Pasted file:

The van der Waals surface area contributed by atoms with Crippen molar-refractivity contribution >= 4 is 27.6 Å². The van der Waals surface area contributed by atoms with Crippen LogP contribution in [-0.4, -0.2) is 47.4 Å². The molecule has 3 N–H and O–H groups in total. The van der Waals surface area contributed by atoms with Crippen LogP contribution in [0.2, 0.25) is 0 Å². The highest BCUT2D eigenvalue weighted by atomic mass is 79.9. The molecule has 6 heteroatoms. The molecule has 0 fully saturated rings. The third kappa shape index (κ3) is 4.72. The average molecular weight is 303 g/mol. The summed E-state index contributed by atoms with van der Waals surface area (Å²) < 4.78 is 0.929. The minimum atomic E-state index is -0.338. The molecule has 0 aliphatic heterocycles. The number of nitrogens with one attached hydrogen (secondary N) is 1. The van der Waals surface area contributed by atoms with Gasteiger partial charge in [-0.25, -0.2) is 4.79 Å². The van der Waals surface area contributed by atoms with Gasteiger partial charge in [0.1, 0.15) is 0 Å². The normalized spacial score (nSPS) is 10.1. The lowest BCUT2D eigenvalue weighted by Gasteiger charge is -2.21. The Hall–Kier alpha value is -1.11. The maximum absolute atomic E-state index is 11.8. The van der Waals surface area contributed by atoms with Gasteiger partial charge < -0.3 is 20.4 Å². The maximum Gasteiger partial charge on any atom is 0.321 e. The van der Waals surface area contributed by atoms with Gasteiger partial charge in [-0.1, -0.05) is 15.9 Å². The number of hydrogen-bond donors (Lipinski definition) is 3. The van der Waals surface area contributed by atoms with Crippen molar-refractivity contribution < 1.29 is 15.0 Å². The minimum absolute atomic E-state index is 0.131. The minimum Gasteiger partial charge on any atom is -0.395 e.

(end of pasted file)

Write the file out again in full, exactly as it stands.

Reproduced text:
The van der Waals surface area contributed by atoms with Crippen molar-refractivity contribution >= 4 is 27.6 Å². The van der Waals surface area contributed by atoms with Crippen LogP contribution in [-0.4, -0.2) is 47.4 Å². The molecule has 3 N–H and O–H groups in total. The van der Waals surface area contributed by atoms with Crippen LogP contribution in [0.2, 0.25) is 0 Å². The highest BCUT2D eigenvalue weighted by atomic mass is 79.9. The molecule has 6 heteroatoms. The molecule has 0 fully saturated rings. The third kappa shape index (κ3) is 4.72. The average molecular weight is 303 g/mol. The summed E-state index contributed by atoms with van der Waals surface area (Å²) < 4.78 is 0.929. The minimum atomic E-state index is -0.338. The molecule has 0 aliphatic heterocycles. The number of nitrogens with one attached hydrogen (secondary N) is 1. The van der Waals surface area contributed by atoms with Gasteiger partial charge in [-0.25, -0.2) is 4.79 Å². The van der Waals surface area contributed by atoms with Gasteiger partial charge in [0.1, 0.15) is 0 Å². The normalized spacial score (nSPS) is 10.1. The lowest BCUT2D eigenvalue weighted by Gasteiger charge is -2.21. The Hall–Kier alpha value is -1.11. The maximum absolute atomic E-state index is 11.8. The van der Waals surface area contributed by atoms with Gasteiger partial charge < -0.3 is 20.4 Å². The maximum Gasteiger partial charge on any atom is 0.321 e. The van der Waals surface area contributed by atoms with Gasteiger partial charge in [-0.1, -0.05) is 15.9 Å². The number of hydrogen-bond donors (Lipinski definition) is 3. The van der Waals surface area contributed by atoms with Crippen molar-refractivity contribution < 1.29 is 15.0 Å². The minimum absolute atomic E-state index is 0.131. The minimum Gasteiger partial charge on any atom is -0.395 e.